Respect All Altars

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Respect All Altars

Monday, November 2, 2015 - 5:15pm

CAMPAIGN: TransCanada Corporate Social Responsibility


A personal essay by Calvin Harlan, Tribal engagement lead, Indigenous Relations U.S., TransCanada

As TransCanada moves ahead in implementing its Indigenous Relations Strategy with the many Tribes it interacts with, various aspects of developing positive respectful relationships must be considered.

The cultural/spiritual side of relationship building is one such aspect. Each Tribe the company engages has a unique spiritual background, which shares core principles with other Tribes in Native America. In my journey, I have strived to follow a rule taught to me by my grandfathers, that of “respect all altars.” Let me explain.

As we move through life, so does each Tribe. Growth occurs in different ways and directions, through ceremonial traditions, language and spirituality are constants for each Tribe we work with.

Striving to understand the cultural/spiritual dimension of Tribes we work with is an integral part of engagement. It informs the way meetings are conducted with Tribes. Many meetings begin with prayer. It is through this prayer that we come together to form our working relationship. This forms a part of how we develop respect and honor one another.

Often times the company allows for gifts to be presented to the Tribe – a gift of tobacco, sage, sweet grass or some other medicine that the Tribe or members can use in ceremony. The ceremonies represent healing with Mother Earth, with themselves and with individuals’ relationships with others. From these acts, we develop a respectful relationship.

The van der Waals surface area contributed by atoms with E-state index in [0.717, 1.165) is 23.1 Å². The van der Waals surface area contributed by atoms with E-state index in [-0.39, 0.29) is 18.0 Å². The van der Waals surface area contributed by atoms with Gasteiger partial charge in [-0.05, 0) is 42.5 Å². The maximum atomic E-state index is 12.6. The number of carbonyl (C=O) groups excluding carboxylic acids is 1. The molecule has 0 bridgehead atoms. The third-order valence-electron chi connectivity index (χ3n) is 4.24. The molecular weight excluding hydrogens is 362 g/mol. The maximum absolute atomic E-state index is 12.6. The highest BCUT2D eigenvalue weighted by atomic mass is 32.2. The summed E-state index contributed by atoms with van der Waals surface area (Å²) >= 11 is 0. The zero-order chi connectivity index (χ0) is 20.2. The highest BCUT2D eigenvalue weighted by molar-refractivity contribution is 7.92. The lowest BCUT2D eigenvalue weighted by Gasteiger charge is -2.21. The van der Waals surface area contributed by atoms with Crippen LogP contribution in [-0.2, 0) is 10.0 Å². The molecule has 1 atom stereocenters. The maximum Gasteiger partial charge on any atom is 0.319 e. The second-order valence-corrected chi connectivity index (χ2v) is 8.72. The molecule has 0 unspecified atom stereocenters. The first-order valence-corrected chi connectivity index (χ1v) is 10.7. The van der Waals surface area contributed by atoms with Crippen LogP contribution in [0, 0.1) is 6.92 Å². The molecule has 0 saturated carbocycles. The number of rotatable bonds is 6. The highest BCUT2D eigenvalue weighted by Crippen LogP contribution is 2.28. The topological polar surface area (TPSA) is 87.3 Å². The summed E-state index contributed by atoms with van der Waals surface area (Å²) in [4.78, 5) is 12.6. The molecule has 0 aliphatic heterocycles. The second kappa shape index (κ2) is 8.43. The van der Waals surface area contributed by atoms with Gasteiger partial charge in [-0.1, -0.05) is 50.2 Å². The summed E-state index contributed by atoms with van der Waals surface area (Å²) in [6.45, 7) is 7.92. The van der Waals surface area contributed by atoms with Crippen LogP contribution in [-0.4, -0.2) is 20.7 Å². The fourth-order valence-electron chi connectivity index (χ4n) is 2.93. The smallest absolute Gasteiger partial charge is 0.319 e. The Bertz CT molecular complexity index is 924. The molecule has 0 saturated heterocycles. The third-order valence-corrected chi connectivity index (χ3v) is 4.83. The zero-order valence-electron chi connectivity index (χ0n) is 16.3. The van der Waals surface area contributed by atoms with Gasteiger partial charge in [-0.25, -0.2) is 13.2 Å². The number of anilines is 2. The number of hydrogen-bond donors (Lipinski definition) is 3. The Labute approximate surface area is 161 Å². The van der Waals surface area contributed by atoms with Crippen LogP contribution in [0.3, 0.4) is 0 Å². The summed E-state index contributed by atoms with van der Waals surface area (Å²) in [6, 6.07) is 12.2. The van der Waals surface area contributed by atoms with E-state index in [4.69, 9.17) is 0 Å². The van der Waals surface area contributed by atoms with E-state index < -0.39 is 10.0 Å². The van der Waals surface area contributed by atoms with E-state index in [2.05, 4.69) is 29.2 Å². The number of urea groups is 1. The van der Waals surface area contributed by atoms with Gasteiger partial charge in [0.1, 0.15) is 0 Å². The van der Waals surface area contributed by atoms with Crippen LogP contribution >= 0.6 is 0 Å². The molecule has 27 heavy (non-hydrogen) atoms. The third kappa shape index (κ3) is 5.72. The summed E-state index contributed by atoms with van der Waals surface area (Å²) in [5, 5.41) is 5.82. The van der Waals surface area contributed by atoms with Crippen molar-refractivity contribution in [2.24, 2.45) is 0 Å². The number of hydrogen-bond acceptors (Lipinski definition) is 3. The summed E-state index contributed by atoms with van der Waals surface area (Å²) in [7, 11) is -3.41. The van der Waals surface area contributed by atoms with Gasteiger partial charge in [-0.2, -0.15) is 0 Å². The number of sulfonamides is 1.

Each Tribe’s beliefs, spiritual traditions and views of its homeland differ. They have a bond with the land that surpasses personal feelings and reservation boundaries. It is through this bond and understanding by the company that people can identify that the company’s interests are positive for all involved.

Indigenous Relations practitioners use various methods when engaging with a Tribe on a project. I have seen Tribal monitors burn sage before going to work on a project. This is done as protection from any negative elements they may encounter while working. Some Tribes hold a ceremonial sweat lodge before and after working on a project with the company. The reason being they may find something culturally significant on the right of way. This ceremony is performed as a protection and a bond that the find will be handled in a culturally appropriate manner pleasing the ancestors and spirits of those that have gone before.

When TransCanada initiates engagement with a Tribe regarding a project, we try to meet in their homeland. We ensure we show respect for their cultural diversity and meet their people with an open handshake and mind.

Through our efforts and those of the Tribes in maintaining open lines of communication, we establish the foundation for building mutual understanding, which is fundamental to identifying opportunities and resolving potential issues that may arise. Recognizing the cultural/spiritual aspect in communicating with Tribes assists with achieving respectful results and outcomes for both the Tribe and the company. We strive to maintain this level of interaction with Tribes.

It is through these types of interactions that we achieve positive respectful trust-based relationships, which allows us to work with the Tribes at a higher level of understanding, while fostering a deeper respect between both the Tribes and the Company.

November is Native American Heritage Month, which is a good time to reflect upon our engagement with Tribes in the United States. Native American Heritage Month is a national platform to highlight Native American cultures and traditions.

You can learn more about our commitment to engaging with Tribes and other Indigenous Communities in our 2014 Corporate Social Responsibility Report.

Keywords: Diversity & Human Resources | Engagement | Indigenous Relations | Native American Heritage Month | Philanthropy | TransCanada | Volunteerism & Community Engagement | tribal relations

CAMPAIGN: TransCanada Corporate Social Responsibility